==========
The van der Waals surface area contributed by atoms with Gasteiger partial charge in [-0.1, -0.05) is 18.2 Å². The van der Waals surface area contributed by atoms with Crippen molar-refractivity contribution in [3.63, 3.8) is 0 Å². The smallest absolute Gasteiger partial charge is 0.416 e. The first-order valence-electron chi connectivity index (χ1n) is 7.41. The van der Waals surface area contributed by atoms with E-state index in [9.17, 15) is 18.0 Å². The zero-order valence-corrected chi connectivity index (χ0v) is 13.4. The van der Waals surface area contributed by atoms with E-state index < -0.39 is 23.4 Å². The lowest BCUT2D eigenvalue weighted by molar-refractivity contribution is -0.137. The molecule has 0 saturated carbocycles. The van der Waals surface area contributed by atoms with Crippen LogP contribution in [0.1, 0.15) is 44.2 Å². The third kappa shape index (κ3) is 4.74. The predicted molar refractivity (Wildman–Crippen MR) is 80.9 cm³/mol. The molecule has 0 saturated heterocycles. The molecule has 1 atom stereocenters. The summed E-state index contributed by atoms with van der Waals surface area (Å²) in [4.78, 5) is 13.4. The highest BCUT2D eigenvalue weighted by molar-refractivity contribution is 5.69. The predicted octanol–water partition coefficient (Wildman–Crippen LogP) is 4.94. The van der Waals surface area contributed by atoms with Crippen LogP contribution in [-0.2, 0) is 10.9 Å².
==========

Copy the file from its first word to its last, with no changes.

The van der Waals surface area contributed by atoms with Gasteiger partial charge in [-0.1, -0.05) is 18.2 Å². The van der Waals surface area contributed by atoms with Crippen molar-refractivity contribution in [3.63, 3.8) is 0 Å². The smallest absolute Gasteiger partial charge is 0.416 e. The first-order valence-electron chi connectivity index (χ1n) is 7.41. The van der Waals surface area contributed by atoms with E-state index in [9.17, 15) is 18.0 Å². The zero-order valence-corrected chi connectivity index (χ0v) is 13.4. The van der Waals surface area contributed by atoms with E-state index < -0.39 is 23.4 Å². The lowest BCUT2D eigenvalue weighted by molar-refractivity contribution is -0.137. The molecule has 0 saturated carbocycles. The van der Waals surface area contributed by atoms with Crippen LogP contribution in [0.1, 0.15) is 44.2 Å². The third kappa shape index (κ3) is 4.74. The predicted molar refractivity (Wildman–Crippen MR) is 80.9 cm³/mol. The molecule has 0 saturated heterocycles. The molecule has 1 atom stereocenters. The summed E-state index contributed by atoms with van der Waals surface area (Å²) in [4.78, 5) is 13.4. The highest BCUT2D eigenvalue weighted by molar-refractivity contribution is 5.69. The predicted octanol–water partition coefficient (Wildman–Crippen LogP) is 4.94. The van der Waals surface area contributed by atoms with Crippen LogP contribution in [-0.2, 0) is 10.9 Å².